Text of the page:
I wish to control a simple pitch tracker using my voice. So far I have experimented with fft and yin. I am extracting the frequency and amplitude in real time. I then feed these into:

a*sin(2 * pi * f * t)

where a is my amplitude and f is the frequency. I'm wondering though if I should also be calculating the phase of the fundamental and adding that parameter to the equation. I have read that our ears are not sensitive to phase but I still think that there can be glitches in the output as the frequency changes. What do you think, should I also be calculating phase in your opinion?

I'm also thinking I might try to band pass filter around the fundamental and compare that signal with the signal I am producing, to see how they differ and if they sound different.

  • $\begingroup$ Consider the possibility that there is no energy or insufficient energy for the first harmonic. $\endgroup$ Jun 19, 2023 at 19:45
  • $\begingroup$ Are you intending to implement this for a live, real-time application? So you're singing into a microphone and the device tells you immediately what your pitch is? $\endgroup$ Jun 20, 2023 at 2:47

1 Answer 1


There are better pitch detection/estimation algorithms than either using FFT (and doing what with the FFT results) or YIN. In fact YIN is a spin off of the autocorrelation and AMDF methods known since the 1970s.

About phase locking, it might not be all that necessary unless you're tracking and analyzing a note for wavetable synthesis.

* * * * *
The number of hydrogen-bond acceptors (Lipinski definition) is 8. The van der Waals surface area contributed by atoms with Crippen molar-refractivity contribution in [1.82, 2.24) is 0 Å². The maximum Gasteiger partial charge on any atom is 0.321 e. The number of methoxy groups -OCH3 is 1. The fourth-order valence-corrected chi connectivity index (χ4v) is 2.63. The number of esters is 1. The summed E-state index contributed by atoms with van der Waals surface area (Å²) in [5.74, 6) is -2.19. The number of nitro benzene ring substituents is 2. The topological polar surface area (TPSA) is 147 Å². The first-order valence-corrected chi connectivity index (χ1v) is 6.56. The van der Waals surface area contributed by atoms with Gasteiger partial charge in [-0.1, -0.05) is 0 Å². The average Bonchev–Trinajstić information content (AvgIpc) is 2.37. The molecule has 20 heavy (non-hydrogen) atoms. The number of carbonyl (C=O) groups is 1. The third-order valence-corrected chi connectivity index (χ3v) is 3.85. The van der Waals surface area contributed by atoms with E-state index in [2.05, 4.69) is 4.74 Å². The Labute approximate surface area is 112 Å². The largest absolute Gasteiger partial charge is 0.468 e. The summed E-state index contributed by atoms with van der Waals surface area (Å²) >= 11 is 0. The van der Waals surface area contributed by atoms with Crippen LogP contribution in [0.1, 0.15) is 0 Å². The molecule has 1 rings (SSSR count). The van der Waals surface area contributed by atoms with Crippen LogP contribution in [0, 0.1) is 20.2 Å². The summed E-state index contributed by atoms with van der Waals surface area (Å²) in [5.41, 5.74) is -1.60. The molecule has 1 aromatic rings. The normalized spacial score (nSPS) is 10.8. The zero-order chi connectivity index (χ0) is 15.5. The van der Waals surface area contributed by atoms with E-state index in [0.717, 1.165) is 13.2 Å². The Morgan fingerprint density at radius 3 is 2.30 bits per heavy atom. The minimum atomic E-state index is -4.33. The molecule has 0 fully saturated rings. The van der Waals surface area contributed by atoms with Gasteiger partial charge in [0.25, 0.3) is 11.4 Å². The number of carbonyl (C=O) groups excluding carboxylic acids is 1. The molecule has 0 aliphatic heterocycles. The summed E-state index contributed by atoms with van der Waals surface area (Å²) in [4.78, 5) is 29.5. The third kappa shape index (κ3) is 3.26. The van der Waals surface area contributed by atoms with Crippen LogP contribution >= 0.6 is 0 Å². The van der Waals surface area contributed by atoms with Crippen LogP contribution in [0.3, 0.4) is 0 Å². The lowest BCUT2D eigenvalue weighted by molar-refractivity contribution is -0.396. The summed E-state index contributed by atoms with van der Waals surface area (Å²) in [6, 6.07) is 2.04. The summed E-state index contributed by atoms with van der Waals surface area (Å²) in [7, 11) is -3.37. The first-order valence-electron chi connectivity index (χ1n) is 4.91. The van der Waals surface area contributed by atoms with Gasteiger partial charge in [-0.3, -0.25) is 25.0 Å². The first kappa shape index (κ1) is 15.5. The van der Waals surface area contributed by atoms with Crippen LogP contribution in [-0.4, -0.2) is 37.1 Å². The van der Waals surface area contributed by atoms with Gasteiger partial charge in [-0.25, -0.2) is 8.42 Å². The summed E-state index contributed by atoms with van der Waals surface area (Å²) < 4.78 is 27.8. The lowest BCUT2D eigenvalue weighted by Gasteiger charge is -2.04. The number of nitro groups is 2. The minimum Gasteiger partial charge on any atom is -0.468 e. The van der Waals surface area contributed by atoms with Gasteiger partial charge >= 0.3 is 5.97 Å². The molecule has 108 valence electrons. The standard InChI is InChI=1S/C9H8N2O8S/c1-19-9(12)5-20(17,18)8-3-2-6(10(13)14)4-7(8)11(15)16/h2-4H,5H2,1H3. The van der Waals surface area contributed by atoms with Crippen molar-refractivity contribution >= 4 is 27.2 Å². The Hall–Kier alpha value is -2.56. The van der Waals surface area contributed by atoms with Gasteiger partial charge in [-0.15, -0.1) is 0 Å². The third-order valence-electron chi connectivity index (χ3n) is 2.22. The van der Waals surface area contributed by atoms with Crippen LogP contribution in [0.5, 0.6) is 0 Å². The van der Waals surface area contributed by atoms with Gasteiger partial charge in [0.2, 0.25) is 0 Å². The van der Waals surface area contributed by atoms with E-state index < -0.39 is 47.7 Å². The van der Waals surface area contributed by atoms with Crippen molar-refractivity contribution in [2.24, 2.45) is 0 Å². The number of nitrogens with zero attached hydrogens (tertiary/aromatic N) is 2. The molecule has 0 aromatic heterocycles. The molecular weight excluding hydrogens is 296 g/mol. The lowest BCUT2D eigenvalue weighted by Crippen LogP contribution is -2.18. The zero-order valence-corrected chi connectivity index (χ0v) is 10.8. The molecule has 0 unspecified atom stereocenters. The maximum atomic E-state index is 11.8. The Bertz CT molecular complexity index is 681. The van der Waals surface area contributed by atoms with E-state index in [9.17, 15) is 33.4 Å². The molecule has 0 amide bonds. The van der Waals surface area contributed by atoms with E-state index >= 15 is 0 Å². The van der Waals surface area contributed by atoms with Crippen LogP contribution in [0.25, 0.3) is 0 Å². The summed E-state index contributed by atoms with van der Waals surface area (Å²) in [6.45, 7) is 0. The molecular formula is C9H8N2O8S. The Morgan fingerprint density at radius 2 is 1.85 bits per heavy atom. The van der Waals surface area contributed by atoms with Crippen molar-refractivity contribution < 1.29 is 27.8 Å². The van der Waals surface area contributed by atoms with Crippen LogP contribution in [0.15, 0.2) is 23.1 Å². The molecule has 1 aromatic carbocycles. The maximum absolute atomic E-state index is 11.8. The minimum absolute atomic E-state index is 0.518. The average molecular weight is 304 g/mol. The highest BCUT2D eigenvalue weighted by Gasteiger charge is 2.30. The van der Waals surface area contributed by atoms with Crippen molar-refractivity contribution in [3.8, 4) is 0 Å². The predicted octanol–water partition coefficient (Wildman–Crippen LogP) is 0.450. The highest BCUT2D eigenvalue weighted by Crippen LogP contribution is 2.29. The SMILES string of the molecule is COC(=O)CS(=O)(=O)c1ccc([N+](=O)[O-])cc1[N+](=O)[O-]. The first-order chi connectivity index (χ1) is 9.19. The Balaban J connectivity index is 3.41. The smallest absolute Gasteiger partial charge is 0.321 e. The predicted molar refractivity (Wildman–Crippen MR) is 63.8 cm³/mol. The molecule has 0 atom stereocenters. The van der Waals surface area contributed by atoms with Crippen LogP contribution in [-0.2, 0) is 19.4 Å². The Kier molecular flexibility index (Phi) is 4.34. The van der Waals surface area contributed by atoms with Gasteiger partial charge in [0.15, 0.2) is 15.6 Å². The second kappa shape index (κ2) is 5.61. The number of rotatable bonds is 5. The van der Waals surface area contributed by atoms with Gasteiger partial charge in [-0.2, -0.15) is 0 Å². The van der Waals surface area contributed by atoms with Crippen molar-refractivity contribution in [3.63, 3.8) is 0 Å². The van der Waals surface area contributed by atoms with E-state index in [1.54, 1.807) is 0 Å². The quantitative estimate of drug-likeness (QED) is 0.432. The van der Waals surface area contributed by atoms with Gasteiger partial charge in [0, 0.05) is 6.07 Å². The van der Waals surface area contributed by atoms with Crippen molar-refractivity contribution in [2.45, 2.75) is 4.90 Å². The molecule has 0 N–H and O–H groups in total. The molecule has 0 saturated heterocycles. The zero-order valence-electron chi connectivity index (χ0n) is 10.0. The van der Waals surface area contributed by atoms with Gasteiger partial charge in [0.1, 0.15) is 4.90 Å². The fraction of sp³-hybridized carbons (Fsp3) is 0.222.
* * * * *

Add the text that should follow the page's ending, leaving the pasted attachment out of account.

Now, if you are tracking phase of the fundamental (and I mean of the whole quasi-periodic waveform, not necessarily the first harmonic, which might slide a little in phase), the way you do that is, for each analysis frame that are spaced apart by a known difference in time, you take the phase of the previous frame, add to it the phase change during that time based equally on the fundamental frequencies (the reciprocal of the periods) of both the last previous frame and that of the new current frame.

  • $\begingroup$ Thanks for your reply. I am applying the Harmonic Product Spectrum to the fft. I am using this algorithm: gist.github.com/carlthome/1e7244e31bd628a0dba233b6dceebaef I have seen your post before about ASDF, so I am interested in trying that too :) What size hop length am I likely to get good results with, generally speaking, when trying to do pitch tracking in real time on a computer? $\endgroup$
    – Baz
    Jun 19, 2023 at 19:17
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    $\begingroup$ Yeah, I remember reading about that HPS thing back in the 1980s. Totally forgot about it as one of the alternatives. It's very old (Noll 1969) and I think it's in the Rabiner and Schafer speech processing book. It's super expensive, computationally, and has no advantage over autocorrelation (or AMDF) based technique. It also breaks if there is no energy in the first harmonic. $\endgroup$ Jun 19, 2023 at 19:59
  • $\begingroup$ Sorry I forgot to answer you about the hop. In my experience analyzing music notes, I had a frame hop of 1 or 2 ms. If it was a recording of a single note (that I wanted to break into wavetables), I might start 10 or 20 ms into the note, past the attack, and then track backwards (every hop) from there to the attack and use the pitch information to track back to the attack. I would also then adjust the phases of the tracked waveform so that the first (or zeroth) frame had a phase defined to be zero. $\endgroup$ Jun 20, 2023 at 2:44

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